Speed hit when adding 4th RAM stick to 4,1/5,1 6-Core?

Discussion in 'Mac Pro' started by Sharky II, Jul 26, 2015.

  1. Sharky II, Jul 26, 2015
    Last edited: Jul 27, 2015

    Sharky II macrumors 6502a

    Sharky II

    Jan 6, 2004
    United Kingdom

    I'm currently running a 4,1 (flashed to 5,1) 2009 Mac Pro (6-Core 3.46GHz) with 24GB RAM (3 x 8GB 1333MHz), and would like more RAM to use with Logic X.

    Can someone please confirm which of these following scenarios, if any, apply when adding a 4th stick (8 or 16GB) to my system:

    1) Adding the 4th stick immediately reduces the speed of all RAM sticks regardless of how much RAM is used

    2) Adding the 4th stick allows the system to run at triple channel speed until >24GB RAM usage, and the data on the 4th stick is slightly 'slower' - but under 24GB usage, there is no performance hit.

    3) Adding the 4th stick forces slots 3 and 4 to share the channel, so you get a speed hit on >16GB usage (or greater than whatever you have in slots 1 and 2) - but under 16GB usage, there is no performance hit.

    Or, something else?!

    I realise that most people say that the speed drop is 'negligible', but memory speed is the main bottleneck for many of the tasks I run, so I'm just trying to understand how it works.


  2. crjackson2134 macrumors 68040


    Mar 6, 2013
    Charlotte, NC
    3) As far as I know. You aren't actually doing anything but sharing bandwidth between memory slots 3/4.
  3. mikeboss macrumors 65816


    Aug 13, 2009
  4. ActionableMango macrumors G3


    Sep 21, 2010
    I don't know, and it would be interesting to learn more, but it doesn't really matter because there are a couple of points that trump any of that:
    1. If your memory usage is exceeding available RAM and you are paging out to the hard drive, that will be incredibly slow compared to any reduced speed by adding a 4th stick.
    2. If you aren't exceeding your available RAM, then adding more RAM isn't going to speed up your computer in the first place.
  5. Fangio macrumors 6502

    Jan 25, 2011
    Not sure in what kind of real world applications this would actually have a noticeable impact. With 32 vs 24 GB the difference here was barely measurable in Geekbench

  6. AlexMaximus macrumors 6502a


    Aug 15, 2006
    A400M Base
    For me it was exactly scenario 1)

    I have tried several options with no success. If you fill up all four slots, you will loose 10 - 15 % overall speed.
  7. Thessman macrumors regular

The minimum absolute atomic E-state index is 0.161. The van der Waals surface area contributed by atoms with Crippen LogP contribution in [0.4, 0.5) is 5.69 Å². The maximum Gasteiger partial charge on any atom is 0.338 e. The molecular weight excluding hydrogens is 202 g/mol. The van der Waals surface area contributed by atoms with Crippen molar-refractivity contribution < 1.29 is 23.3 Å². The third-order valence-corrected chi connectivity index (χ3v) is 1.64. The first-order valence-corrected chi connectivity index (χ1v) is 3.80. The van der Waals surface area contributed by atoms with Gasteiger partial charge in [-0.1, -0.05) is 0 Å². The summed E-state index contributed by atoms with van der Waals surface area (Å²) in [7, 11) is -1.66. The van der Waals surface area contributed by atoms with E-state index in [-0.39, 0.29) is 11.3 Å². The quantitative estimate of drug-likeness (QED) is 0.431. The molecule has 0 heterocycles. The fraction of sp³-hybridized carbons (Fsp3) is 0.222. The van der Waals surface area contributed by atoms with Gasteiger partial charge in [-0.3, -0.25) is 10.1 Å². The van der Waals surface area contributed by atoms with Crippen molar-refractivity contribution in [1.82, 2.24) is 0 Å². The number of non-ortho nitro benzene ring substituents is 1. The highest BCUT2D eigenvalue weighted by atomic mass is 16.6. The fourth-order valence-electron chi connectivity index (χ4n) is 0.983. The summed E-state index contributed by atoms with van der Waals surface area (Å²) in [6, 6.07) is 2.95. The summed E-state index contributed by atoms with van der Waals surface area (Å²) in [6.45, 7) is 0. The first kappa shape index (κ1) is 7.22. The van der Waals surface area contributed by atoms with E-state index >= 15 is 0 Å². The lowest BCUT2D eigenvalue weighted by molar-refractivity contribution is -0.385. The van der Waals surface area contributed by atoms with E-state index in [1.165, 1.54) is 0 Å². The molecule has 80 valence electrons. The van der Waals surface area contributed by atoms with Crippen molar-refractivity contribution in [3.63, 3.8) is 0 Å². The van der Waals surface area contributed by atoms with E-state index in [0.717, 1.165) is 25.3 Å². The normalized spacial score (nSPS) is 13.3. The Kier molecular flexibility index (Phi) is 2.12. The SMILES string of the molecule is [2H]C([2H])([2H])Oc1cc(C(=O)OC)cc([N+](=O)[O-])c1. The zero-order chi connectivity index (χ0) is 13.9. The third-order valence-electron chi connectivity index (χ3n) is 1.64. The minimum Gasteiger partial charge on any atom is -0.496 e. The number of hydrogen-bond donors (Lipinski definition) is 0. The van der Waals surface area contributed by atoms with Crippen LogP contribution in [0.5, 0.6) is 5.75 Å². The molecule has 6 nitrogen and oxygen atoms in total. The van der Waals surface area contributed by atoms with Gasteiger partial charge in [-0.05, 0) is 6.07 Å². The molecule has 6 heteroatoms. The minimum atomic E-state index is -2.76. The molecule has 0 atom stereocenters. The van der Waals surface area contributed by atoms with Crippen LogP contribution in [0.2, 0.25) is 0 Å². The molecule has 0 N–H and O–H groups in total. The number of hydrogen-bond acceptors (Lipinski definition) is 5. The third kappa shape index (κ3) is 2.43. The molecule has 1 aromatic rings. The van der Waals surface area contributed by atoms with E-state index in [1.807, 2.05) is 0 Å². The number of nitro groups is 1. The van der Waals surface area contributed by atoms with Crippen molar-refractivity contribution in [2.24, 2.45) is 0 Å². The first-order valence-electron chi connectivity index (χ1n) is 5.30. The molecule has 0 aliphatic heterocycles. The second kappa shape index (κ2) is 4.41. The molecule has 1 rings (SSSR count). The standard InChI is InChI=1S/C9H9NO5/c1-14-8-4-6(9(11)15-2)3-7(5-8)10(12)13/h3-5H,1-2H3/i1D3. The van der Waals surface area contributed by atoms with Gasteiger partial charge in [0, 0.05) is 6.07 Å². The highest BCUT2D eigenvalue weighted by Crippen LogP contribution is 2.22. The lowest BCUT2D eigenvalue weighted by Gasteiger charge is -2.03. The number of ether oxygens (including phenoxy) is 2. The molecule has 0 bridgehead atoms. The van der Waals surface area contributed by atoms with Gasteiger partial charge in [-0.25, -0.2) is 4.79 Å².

Dec 8, 2005
    The speed hit depends on the apps you'll use and how intensely the RAM is being used.
    As per the MacRumors guide:


    The Nehalem Mac Pros use DDR3-1066 (PC3-8500) ECC DIMMs (not FB-DIMMs), no large heatsinks, with temperature sensors. There are 4 memory sockets (2009 Quad-core 2.66GHz, 2.93GHz, 3.33 GHz and 2010 2.8GHz and 3.2GHz) or 8 memory sockets (2009 8-core 2.26, 2.66GHz, 2.93GHz and 2010 8-core 2.4GHz). They can implement dual channel or triple channel memory access modes. Fastest performance is using triple-channel mode, with three identical modules in sockets 1 through 3 and leaving socket 4 empty.

    That said the actual speed decrease, so long as you're not using the extra ram is not more than 2%.
  8. Sharky II thread starter macrumors 6502a

    Sharky II

    Jan 6, 2004
    United Kingdom

    Sure, but what i want to know is what's going on with projects that use between 16-24GB of memory. Or, in fact, if even on smaller projects (way under 16GB), the speed of the memory is compromised at all!


  9. Sharky II thread starter macrumors 6502a

    Sharky II

    Jan 6, 2004
    United Kingdom
    Aha, quite the difference!

    For anyone wondering, I use Logic X all day, with some huge projects.

    The memory speed (and not just the raw core speed of the CPU) is a prime factor in low latency (32-64 sample buffer) performance for VST/AU instruments, especially large sample libraries (Kontakt etc). That's why going from a 2008 to a 2009+ Mac Pro gives a huge speed boost of low latency large sample libraries, because of the absence of the FSB bottle neck. If the machine can't keep up, you get lots of pops and crackles, stuttering etc.

    But, when my (usually very large) projects get to the mixing stage, low latency isn't a concern (I up the buffer size to 1024 instead of 64 when recording/writing) and projects with a lot of Flex-time pitch correction use tons and tons of RAM and it can easily exceed the 24GB.

    I'm not even sure if it's a memory leak bug, but apparently, right now when typing this, Logic X is using 28GB of my 24GB of RAM :) Generally everything is fine until you try to undo, and then you have to wait a little. I've seen Logic use 48GB of ram according to iStat!

    So, I'd like optimal performance in both scenarios, but can't quite afford 3 x 16GB sticks! Maybe one 16GB stick and two 8GB (32GB total, and selling one of my 8GB sticks) would be a good compromise (I think it's ok to mix sizes).


  10. IowaLynn macrumors 65816


    Feb 22, 2015
    MacPerformanceGuide did a lot of graphic tests with various amounts of memory. Adding in some PCIe-SSD blades (2-3x better performance than SATA III, near zero ? latency and great queue depth and IO)

    Mixing RDIMMs with others (16GB DIMMs are registered) is a no-go, so if you want to hold that door open for the future maybe start with 2x16GB, plan for more than even 32GB.
  11. js2704 macrumors member

    May 20, 2015
    I have the 8 core (dual 2.4) and bought a bunch of 4GB sticks from eBay to give myself 32GB. The speed difference was actually noticeable when I read one of these articles a year or so ago and yanked one stick from each bank. I've only got 24GB now and it's faster.

    The caveat is that if you're hitting swap because you're running out of memory it'll be way slower - I checked and was never going over 18-19GB.

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